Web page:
Are faith and spirituality still relevant in an era that inspires cynicism, apathy and one-upmanship more than compassion and genuine kindness?
The reboot of the pop musical “Nasaan si Hesus?,” which will be relaunched on Aug. 18 at the swanky El Shaddai International House of Prayer in Parañaque, vivifies the faithful’s search for Christ in a world whose concept of right and wrong has seemingly gone to pot.
As timely as today’s headlines? You bet. This is precisely why producer-composer Lourdes “Bing” Pimentel thinks it’s the perfect time to revive the musical, to underscore the importance of a Higher Being in our daily lives.
Pimentel isn’t just the wife and mother of former Senate Presidents Aquilino “Nene” Pimentel Jr. and Aquilino “Koko” Pimentel III, respectively; she is the creative force behind such musical productions as “Pag-ibig sa Bayan” and “Cory, the Musical.”
“Now more than ever, we need Jesus in our lives,” Pimentel points out as she mulls over “Nasaan’s” unfading appeal and thematic pertinence. “A play that revolves around that theme will always have lasting relevance, because people will see themselves in its eight-part musical-comedy or dramatic vignettes. It doesn’t just aim to entertain; it encourages viewers to think, reflect and, hopefully, change for the better.”
For Dulce, the steel-voiced diva behind such OPM classics as “Ako ang Nasawi, Ako ang Nagwagi” and “Paano,” performing in the play doesn’t just allow her to keep her thespic chops sharp. It also gives her the opportunity to “pay it forward” and inspire the talented newcomers in its cast to appreciate the growth-evincing ability and discipline that the legitimate stage instills in its practitioners.
But, the production’s laugh-out-loud and three-hanky scenes are just as big a draw to Dulce—who couldn’t control her emotion the first time she rehearsed one of the two crucial roles she portrays in “Nasaan”—that of a doting mom convicted of a drug- and murder-related crime she didn’t commit.
“I have become friends with a female inmate whose story is very similar to the character I play,” disclosed the actress, who believes not just in “restorative” justice, but also in the healing power of second chances.
In another scene, Dulce plays a social worker who wishes to share her good fortune by looking after street children, who think her good deeds are more hypocritical than sincere.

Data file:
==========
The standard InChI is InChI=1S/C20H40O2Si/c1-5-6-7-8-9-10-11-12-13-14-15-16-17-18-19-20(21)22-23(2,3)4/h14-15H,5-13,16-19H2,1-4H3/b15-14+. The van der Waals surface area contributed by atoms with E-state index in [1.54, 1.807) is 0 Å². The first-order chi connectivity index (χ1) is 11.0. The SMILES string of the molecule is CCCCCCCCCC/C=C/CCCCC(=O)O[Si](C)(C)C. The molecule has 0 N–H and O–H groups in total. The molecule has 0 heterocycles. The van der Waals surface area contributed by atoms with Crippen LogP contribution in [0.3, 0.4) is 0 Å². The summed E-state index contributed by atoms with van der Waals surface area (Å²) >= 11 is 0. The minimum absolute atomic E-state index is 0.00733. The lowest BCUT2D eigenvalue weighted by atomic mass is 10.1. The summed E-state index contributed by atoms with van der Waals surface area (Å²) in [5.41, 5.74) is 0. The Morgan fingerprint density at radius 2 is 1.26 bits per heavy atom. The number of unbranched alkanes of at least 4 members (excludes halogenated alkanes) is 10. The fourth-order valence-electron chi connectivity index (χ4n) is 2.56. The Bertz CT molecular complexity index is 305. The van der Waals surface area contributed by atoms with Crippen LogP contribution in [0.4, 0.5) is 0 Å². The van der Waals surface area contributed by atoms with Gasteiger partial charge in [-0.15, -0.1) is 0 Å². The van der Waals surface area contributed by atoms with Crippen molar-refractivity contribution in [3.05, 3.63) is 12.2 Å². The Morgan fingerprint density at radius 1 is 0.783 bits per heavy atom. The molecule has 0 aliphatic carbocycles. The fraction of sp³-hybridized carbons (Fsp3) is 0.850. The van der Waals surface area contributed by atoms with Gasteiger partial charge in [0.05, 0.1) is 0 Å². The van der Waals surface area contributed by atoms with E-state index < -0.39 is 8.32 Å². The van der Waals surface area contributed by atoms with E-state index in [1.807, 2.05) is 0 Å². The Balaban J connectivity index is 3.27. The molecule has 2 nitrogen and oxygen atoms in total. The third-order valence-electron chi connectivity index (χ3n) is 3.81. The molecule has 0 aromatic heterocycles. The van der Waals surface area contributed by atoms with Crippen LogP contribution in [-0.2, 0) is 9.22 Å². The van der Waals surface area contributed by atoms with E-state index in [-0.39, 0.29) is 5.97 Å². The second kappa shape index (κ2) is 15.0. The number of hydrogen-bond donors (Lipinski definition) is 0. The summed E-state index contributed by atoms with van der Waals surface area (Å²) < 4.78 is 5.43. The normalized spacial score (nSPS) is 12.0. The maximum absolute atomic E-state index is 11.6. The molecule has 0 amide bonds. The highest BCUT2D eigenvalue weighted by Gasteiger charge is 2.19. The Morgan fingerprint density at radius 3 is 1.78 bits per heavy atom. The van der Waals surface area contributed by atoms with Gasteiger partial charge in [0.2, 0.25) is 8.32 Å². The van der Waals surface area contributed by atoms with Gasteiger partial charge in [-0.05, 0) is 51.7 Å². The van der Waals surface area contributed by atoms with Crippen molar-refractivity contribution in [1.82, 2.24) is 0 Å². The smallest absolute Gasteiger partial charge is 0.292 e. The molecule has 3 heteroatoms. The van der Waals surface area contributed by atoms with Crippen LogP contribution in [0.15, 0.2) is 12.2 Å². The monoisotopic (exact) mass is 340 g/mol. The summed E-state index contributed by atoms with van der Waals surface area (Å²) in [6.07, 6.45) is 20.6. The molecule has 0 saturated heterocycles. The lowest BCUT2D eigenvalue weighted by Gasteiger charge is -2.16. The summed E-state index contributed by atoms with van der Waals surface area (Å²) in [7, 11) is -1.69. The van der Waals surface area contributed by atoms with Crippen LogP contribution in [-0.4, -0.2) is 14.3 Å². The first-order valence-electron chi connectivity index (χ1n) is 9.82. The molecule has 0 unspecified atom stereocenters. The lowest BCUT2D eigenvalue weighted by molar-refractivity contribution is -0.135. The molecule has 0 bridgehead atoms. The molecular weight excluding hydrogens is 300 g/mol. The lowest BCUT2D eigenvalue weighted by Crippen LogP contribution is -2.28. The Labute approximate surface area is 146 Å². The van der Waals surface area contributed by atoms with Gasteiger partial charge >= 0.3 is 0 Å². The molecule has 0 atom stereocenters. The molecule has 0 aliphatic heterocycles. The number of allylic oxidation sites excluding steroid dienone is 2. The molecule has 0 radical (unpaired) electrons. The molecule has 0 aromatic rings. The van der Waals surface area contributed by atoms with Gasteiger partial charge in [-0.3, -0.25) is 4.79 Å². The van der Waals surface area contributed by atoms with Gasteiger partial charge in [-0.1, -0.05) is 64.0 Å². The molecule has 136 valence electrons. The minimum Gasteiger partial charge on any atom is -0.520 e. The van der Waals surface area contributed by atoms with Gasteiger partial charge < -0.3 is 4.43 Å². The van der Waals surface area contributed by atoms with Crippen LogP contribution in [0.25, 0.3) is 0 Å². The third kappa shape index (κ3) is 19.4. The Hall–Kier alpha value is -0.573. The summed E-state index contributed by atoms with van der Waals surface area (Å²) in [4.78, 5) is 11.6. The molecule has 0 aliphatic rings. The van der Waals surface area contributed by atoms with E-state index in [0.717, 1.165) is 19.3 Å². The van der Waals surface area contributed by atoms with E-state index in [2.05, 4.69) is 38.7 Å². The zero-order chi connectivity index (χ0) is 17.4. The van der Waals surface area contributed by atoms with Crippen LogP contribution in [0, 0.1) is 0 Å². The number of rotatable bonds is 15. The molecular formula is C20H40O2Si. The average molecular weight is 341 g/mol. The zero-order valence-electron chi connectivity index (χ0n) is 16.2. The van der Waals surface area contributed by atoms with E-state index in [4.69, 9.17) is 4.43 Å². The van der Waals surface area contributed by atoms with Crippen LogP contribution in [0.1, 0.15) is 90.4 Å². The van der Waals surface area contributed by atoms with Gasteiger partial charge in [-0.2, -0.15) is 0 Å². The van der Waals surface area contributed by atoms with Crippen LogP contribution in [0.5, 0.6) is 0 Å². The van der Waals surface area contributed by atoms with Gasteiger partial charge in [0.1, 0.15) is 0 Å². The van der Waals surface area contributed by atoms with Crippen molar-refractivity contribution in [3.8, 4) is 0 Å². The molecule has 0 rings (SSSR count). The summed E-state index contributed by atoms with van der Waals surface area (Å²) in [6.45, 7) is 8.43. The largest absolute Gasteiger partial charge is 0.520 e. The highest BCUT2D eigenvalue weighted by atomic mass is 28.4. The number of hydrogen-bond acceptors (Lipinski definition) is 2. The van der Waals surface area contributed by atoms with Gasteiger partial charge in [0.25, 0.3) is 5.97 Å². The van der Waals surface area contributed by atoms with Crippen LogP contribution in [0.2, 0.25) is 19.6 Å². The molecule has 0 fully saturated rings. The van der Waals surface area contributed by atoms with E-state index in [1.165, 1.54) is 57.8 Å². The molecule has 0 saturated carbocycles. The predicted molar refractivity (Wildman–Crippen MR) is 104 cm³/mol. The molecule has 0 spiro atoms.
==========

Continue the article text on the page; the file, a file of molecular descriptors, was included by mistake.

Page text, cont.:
For his part, actor-balladeer Bo Cerrudo, who has performed in previous incarnations of the musical, believes that the issues and themes the production tackles are as relevant as ever.
In it, he plays a respected community leader who has a difficult time shuttling between two families, as well as a priest who finds himself trapped in a crisis of faith.
Dulce’s forays into theater include “Katy!,” “Himala, the Musical” and “Magnificat,” while Bo’s theater credits include “Rama at Sita,” “Dirty Old Musical” and the Manila production of “Miss Saigon.”
Joining Dulce and Bo are singer-actors Russell Magno, Allan Mirasol, Zscharmaine Princess Barretto, Liza Schneider, Honee Jacob Gipulle, Rain Gibbz, Maricel Reyes, Paul Pareja, Tcel Maramag, Rubyrica Efren, Rhoger Escorial, Miguel Suarez, Johana Basanta, Hannah Victoria Marinduque and Albert Jimenez.
Another thing that makes the production doubly significant is the fact that its script was written and conceptualized by theater stalwart Nestor U. Torre with songs composed by Pimentel.
NUT, as Torre is known to friends and colleagues, is much missed by the avid followers of Viewfinder, his widely read column in Inquirer Entertainment. He’s currently on medical leave from his multihyphenate tasks as director, playwright and Inquirer columnist while he’s recuperating from a stroke.
The long-running musical, first mounted in the late ’90s and last staged at the Cultural Center of the Philippines in November last year, asserts its timelessness and relevance by plugging into the zeitgeist with a “reimagined” version that includes new arrangements by Jun Murillo and choreography by Stephen Viñas. (For details about the touring production, call Flor Ignacio at 0977-8177934.)
Aside from the aforementioned issues, “Nasaan si Hesus?,” which has been staged more than 80 times in schools and parishes around the country, tackles the plight of street children and child labor, our penchant for gossip and rumor-mongering, electoral fraud and drug addiction.
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